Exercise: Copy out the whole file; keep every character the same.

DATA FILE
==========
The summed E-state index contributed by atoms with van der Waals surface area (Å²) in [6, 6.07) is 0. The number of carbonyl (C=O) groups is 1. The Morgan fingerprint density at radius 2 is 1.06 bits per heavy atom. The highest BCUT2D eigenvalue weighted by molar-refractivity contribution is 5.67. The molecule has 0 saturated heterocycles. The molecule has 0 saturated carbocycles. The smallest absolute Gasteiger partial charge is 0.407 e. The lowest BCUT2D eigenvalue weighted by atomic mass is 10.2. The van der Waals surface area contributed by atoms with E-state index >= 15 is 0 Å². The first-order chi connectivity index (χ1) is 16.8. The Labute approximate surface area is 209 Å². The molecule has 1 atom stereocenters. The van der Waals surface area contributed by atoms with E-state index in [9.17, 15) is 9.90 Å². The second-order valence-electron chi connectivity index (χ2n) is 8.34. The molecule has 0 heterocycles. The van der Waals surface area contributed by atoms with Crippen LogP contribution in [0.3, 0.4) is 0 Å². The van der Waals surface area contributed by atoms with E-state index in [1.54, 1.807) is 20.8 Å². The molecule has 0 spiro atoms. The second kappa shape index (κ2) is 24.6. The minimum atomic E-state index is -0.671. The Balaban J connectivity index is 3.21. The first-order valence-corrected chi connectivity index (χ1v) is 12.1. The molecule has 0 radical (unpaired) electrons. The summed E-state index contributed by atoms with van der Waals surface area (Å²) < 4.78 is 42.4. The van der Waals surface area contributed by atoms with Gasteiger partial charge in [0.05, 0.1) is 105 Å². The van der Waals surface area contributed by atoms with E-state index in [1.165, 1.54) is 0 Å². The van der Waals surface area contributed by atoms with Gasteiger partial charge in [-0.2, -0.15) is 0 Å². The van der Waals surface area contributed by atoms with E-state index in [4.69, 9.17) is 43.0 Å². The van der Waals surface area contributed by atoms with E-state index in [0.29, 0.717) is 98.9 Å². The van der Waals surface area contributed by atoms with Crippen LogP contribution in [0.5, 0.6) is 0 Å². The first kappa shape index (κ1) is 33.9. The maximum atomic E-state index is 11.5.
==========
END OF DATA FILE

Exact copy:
The summed E-state index contributed by atoms with van der Waals surface area (Å²) in [6, 6.07) is 0. The number of carbonyl (C=O) groups is 1. The Morgan fingerprint density at radius 2 is 1.06 bits per heavy atom. The highest BCUT2D eigenvalue weighted by molar-refractivity contribution is 5.67. The molecule has 0 saturated heterocycles. The molecule has 0 saturated carbocycles. The smallest absolute Gasteiger partial charge is 0.407 e. The lowest BCUT2D eigenvalue weighted by atomic mass is 10.2. The van der Waals surface area contributed by atoms with E-state index >= 15 is 0 Å². The first-order chi connectivity index (χ1) is 16.8. The Labute approximate surface area is 209 Å². The molecule has 1 atom stereocenters. The van der Waals surface area contributed by atoms with E-state index in [9.17, 15) is 9.90 Å². The second-order valence-electron chi connectivity index (χ2n) is 8.34. The molecule has 0 heterocycles. The van der Waals surface area contributed by atoms with Crippen LogP contribution in [0.3, 0.4) is 0 Å². The van der Waals surface area contributed by atoms with E-state index in [1.54, 1.807) is 20.8 Å². The molecule has 0 spiro atoms. The second kappa shape index (κ2) is 24.6. The minimum atomic E-state index is -0.671. The Balaban J connectivity index is 3.21. The first-order valence-corrected chi connectivity index (χ1v) is 12.1. The molecule has 0 radical (unpaired) electrons. The summed E-state index contributed by atoms with van der Waals surface area (Å²) < 4.78 is 42.4. The van der Waals surface area contributed by atoms with Gasteiger partial charge in [0.05, 0.1) is 105 Å². The van der Waals surface area contributed by atoms with E-state index in [1.165, 1.54) is 0 Å². The van der Waals surface area contributed by atoms with Gasteiger partial charge in [-0.2, -0.15) is 0 Å². The van der Waals surface area contributed by atoms with E-state index in [4.69, 9.17) is 43.0 Å². The van der Waals surface area contributed by atoms with E-state index in [0.29, 0.717) is 98.9 Å². The van der Waals surface area contributed by atoms with Crippen LogP contribution in [0.5, 0.6) is 0 Å². The first kappa shape index (κ1) is 33.9. The maximum atomic E-state index is 11.5.